Aircel lenders agree to take 99% haircut on dues worth Rs 20,000 crore

In an unprecedented move,  lenders to bankrupt telecom operator Aircel have agreed to take a massive 99 per cent haircut on their outstanding dues worth Rs 20,000 crore by agreeing to a Rs 150-crore upfront offer by UV Asset Reconstruction Company (ARC).

The move may lead to litigation as some of the operational creditors are planning to challenge the committee of creditors’ (CoC's) decision in both local and US courts. 

A source said the resolution plan was approved by 73.88 per cent (in voting share) of lenders and was rejected by Canara Bank and China Development Bank. State Bank of India, Syndicate Bank, Bank of Baroda, L&T Finance, Jammu & Kashmir Bank, Standard Chartered Bank, Punjab National Bank, Exim Bank, and Nordic Bank voted for the offer.

Aircel admitted itself to the National Company Law Tribunal (NCLT) in February 2018 even as all its directors resigned just before the bankruptcy filing.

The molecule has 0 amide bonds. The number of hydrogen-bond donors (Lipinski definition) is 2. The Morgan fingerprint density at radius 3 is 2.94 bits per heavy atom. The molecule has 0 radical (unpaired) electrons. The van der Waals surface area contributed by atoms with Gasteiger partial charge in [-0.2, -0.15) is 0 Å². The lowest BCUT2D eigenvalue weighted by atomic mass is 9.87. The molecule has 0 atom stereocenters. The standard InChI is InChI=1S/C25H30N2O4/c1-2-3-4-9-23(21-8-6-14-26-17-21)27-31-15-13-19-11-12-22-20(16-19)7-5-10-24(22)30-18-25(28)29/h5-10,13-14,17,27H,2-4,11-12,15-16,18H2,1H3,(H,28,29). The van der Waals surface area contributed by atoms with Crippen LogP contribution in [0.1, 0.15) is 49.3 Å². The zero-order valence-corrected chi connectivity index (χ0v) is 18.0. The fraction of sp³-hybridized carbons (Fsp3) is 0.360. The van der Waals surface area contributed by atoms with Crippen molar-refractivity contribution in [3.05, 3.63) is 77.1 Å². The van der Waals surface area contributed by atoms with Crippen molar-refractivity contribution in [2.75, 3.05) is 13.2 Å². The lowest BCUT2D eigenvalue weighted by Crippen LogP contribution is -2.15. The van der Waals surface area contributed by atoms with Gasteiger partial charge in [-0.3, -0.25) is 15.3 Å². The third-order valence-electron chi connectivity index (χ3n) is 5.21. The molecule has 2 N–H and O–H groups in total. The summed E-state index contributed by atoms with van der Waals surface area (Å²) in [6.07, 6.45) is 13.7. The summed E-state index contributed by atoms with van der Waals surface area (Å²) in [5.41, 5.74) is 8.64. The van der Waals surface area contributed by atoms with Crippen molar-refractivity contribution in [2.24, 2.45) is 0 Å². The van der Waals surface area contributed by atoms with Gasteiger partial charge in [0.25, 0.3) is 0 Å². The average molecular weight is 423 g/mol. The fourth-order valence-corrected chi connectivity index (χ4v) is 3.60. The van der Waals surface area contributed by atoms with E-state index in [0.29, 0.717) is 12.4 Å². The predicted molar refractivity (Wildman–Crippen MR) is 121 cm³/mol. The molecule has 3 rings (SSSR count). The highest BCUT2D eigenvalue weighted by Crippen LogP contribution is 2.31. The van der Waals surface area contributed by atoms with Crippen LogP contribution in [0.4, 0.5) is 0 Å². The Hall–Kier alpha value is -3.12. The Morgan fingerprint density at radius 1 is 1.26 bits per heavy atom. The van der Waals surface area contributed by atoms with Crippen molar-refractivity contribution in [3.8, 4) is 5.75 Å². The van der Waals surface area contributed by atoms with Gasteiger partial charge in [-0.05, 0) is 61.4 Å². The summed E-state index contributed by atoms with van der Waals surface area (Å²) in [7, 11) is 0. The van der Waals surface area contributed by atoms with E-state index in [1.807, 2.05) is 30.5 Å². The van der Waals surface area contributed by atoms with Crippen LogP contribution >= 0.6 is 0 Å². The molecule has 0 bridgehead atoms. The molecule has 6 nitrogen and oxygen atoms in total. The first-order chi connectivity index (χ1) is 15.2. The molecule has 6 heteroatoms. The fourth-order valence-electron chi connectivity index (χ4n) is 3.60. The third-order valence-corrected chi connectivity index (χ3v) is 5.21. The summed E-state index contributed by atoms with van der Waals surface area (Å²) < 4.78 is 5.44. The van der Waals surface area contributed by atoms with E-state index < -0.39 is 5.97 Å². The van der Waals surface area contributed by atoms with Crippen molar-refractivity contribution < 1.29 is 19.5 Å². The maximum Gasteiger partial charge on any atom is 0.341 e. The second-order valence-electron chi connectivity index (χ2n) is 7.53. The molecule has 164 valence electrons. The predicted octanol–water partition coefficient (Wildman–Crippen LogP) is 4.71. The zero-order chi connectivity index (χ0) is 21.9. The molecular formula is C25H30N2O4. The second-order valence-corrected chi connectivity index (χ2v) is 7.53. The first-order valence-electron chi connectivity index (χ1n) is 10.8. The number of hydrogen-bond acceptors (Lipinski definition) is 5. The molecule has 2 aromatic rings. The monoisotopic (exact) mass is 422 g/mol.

According to the plan, the ARC will try to sell fibre, spectrum and telecom assets of the company to recover the bank dues. Aircel had shut its wireless services long ago and forfeited its customer base.

The company is currently conducting only part of its enterprise business and its employee strength stands reduced to just 200.

Like several telcos, Aircel lost its India business after the Supreme Court cancelled its pan-India wireless telephony licence in 2012.

A spokesperson of UV ARC declined to comment. The insolvency professional Vijay Iyer was not available for comment. In a related development, creditors who haven’t been paid are contemplating action in US courts against its earlier promoter Maxis, which has given indemnities to local operational creditors.

GTL Infrastructure, which has made a claim of Rs 13,000 crore over the termination of its contract, is also likely to take appropriate legal action if this plan gets implemented, said a person with knowledge of the matter. GTL Infrastructure has already moved the NCLT as an operational creditor.

Aircel’s fibre business of around 15,000 km is not that sizeable, though it has presence in Jammu & Kashmir and the North East. Aircel also has under 2,000 towers (current valuations are at Rs 25 lakh a tower) and a total of around 85 MHz of spectrum, most of which is in the 2,100 band.

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